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Court dismisses case against the reopening of schools

By Barbara Kabahumuza

Added 15th October 2020 09:21 AM

The plaintiff claimed that the defendants’ actions have led to fear among students

Court dismisses case against the reopening of schools

Schools have been preparing for the resumption of the academic year. Photo by Juliet Lukwago

The plaintiff claimed that the defendants’ actions have led to fear among students

The High Court in Kampala has dismissed a case in which an activist had sued education minister Janet Museveni over the reopening of schools.

Gideon Tugume had filed a suit against the First Lady and health minister Jane Aceng, seeking a court order, halting Thursday's reopening of schools for candidate classes.

Tugume argued that most businesses have never been opened, hence parents and guardians of most students cannot afford school requirements including fees.

However, Judge Esther Nambayo of the Civil Division of the High Court dismissed the application for lack of merit, saying it has no meaning in law.

"This application has no meaning in law; let the applicant file proper proceedings before the court," she ruled.

Tugume says before March 2020, parents had paid fees and other requirements but schools were prematurely closed without learners sitting exams.

According to court documents, President Yoweri Museveni closed the schools and businesses as a measure to combat the spread of the COVID-19 pandemic to date.

Tugume contended that by the time schools and businesses were closed, there was no case of COVID-19 in Uganda but now the infections have risen to over 9000 cases with deaths across the country.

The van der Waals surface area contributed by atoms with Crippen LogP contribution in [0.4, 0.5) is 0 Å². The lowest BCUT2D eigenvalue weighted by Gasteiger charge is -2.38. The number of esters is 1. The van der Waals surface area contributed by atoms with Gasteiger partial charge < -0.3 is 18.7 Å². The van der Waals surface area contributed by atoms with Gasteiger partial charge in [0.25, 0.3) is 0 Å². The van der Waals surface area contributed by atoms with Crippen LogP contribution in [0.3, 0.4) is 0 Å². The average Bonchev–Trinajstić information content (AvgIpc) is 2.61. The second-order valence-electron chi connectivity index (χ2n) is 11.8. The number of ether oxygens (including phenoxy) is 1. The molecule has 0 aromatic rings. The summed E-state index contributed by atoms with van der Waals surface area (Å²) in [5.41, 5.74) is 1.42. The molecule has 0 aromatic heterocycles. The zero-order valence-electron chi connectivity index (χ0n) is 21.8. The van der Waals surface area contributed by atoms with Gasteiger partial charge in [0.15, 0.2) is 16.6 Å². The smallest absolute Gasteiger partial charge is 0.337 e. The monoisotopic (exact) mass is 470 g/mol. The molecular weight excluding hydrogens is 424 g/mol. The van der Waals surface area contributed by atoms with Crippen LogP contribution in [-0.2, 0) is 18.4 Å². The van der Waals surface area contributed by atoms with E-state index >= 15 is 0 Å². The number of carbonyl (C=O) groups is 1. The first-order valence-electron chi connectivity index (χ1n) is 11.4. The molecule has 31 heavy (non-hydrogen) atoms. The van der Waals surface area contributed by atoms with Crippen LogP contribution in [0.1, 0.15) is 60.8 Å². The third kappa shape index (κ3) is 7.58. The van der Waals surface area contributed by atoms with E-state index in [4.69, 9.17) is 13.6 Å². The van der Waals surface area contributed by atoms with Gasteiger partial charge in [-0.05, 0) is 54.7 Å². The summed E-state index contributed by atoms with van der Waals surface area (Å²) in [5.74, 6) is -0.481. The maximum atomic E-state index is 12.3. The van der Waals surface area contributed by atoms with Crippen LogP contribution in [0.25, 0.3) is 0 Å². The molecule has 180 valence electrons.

"Following the closure of all the business, the government called for help from any abled Ugandan to provide food and other resources to help poor Ugandans to survive," reads part of the court documents.

He asserted that the government provided food for some few individuals and up to date, many Ugandans are still hungry.

"The First Lady failed to seek redress on behalf of the school-going children in Uganda and caution the government on the disparities of parents who cannot manage school dues but decided to go with those who have money," he alleged.

He argued that Aceng is aware that the COVID-19 pandemic has penetrated communities but has personally failed to advise the government not to put millions of innocent children at risk.

The plaintiff claimed he tried to engage the defendants through social media and email however, to date no action has been taken to change their plans.

Tugume also claimed that the defendants' actions have led to fear among students and it has increased domestic violence among families in Uganda.

He wanted a declaration that the defendants failed to do their statutory duties which mandate them to plan, execute, and protect young and old Ugandans against similar calamities like the COVID-19 pandemic.

Tugume also wanted the government to pay school fees, registration fees, and all school requirements for all students in both government and private institutions as a way of lending a hand to the parents affected by the COVID-19 pandemic.

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